Some people love George Clooney, and his being in a movie may bring people to the audience for that movie, but if that movie falls flat in terms of the audience’s reviews, it will not fill seats merely because Clooney is in it. Take his most recent movie – Men Who Stare at Goats. The studio advertising made people aware of the movie and Clooney being in it created a little “buzz”. But critics and audiences panned it, and that was that. You can’t start a conversation unless what you offered is generally, and genuinely, regarded by the audience as “worthy” and “special”.

Third, you need to” recruit a rabid audience of volunteer evangelists willing to go to bat for your brand and product”. This one is more difficult for us. Where to start? Assumedly, you have a base of supporters – your season subscribers, your core base of supporters, your in-house staff and boards. All of these people need to be recruited to begin to recruit others to want to attend. We need to pay more attention to figuring out how these rabid volunteers are recruited and motivated. I don't know the answer to this one, but it is obviously the key.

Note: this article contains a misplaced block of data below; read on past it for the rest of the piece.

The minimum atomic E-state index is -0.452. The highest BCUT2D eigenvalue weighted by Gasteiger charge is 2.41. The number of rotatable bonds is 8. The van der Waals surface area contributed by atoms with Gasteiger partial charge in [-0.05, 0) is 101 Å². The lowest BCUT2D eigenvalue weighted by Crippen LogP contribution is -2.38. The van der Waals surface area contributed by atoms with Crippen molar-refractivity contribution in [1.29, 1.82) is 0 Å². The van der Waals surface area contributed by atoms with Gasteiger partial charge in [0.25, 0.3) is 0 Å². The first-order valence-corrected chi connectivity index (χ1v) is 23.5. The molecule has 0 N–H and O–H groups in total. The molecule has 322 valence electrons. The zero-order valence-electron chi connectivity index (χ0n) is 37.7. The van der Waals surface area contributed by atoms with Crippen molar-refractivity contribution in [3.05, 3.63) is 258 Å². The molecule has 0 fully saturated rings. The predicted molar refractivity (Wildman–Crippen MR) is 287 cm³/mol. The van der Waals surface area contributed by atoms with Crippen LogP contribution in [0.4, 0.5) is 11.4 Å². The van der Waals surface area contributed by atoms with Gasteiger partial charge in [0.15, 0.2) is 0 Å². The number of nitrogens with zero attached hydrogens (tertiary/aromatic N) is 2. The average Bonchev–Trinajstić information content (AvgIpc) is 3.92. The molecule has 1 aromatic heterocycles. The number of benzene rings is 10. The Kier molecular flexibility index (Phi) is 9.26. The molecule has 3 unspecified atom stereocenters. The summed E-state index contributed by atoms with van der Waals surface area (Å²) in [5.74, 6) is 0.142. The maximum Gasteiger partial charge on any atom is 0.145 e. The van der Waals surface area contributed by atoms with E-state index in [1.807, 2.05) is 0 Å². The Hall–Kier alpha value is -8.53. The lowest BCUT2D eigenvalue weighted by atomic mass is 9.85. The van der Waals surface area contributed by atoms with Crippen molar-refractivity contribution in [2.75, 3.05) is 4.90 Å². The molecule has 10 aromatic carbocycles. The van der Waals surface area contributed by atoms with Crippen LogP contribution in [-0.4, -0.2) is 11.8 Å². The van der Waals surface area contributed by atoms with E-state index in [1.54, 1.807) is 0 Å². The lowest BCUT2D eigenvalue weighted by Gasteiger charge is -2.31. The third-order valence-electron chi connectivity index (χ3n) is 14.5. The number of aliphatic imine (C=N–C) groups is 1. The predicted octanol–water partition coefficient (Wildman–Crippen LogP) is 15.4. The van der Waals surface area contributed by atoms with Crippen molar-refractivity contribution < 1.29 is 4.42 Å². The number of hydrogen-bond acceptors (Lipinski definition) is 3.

Fourth, you need a “smooth (and simple) message that people want to talk about and get involved in.” This obviously changes with each new offering, but the basic message has to be that your offering is a unique, special event worthy of competing for your audience’s precious, limited time and money. If the Binet report is right, we need to concentrate on “fame” and “emotion” as the triggers for our message.

Finally, you need “marketing tools that make it easy to pass the along the message.” Here is where we in the arts are only beginning to understand and appreciate that different audiences pass along the message in different ways – boomers may prefer direct face to face word of mouth, Millennials may use social networking technology to pass on the message. Somehow we have got to embrace all of the various tools to make it easy to pass on the message.

So two things stand out as preconditions for a good word of mouth effort (for our community): One, is the expectation that your organization produces quality works, and Two (and likely much more important) that the individual performance is truly special. Both of these work in tandem to allow word of mouth to put more bodies in seats.

Clearly word or mouth or buzz is an elusive tool. It is much easier to just spend money on traditional advertising. But that isn't working for us. We have got to get a handle on how to manage and manipulate that buzz if we want to produce concrete results and more bodies in seats.

All I am suggesting is that this should be an ongoing conversation among our marketing people.

Have a great week.

Don’t Quit.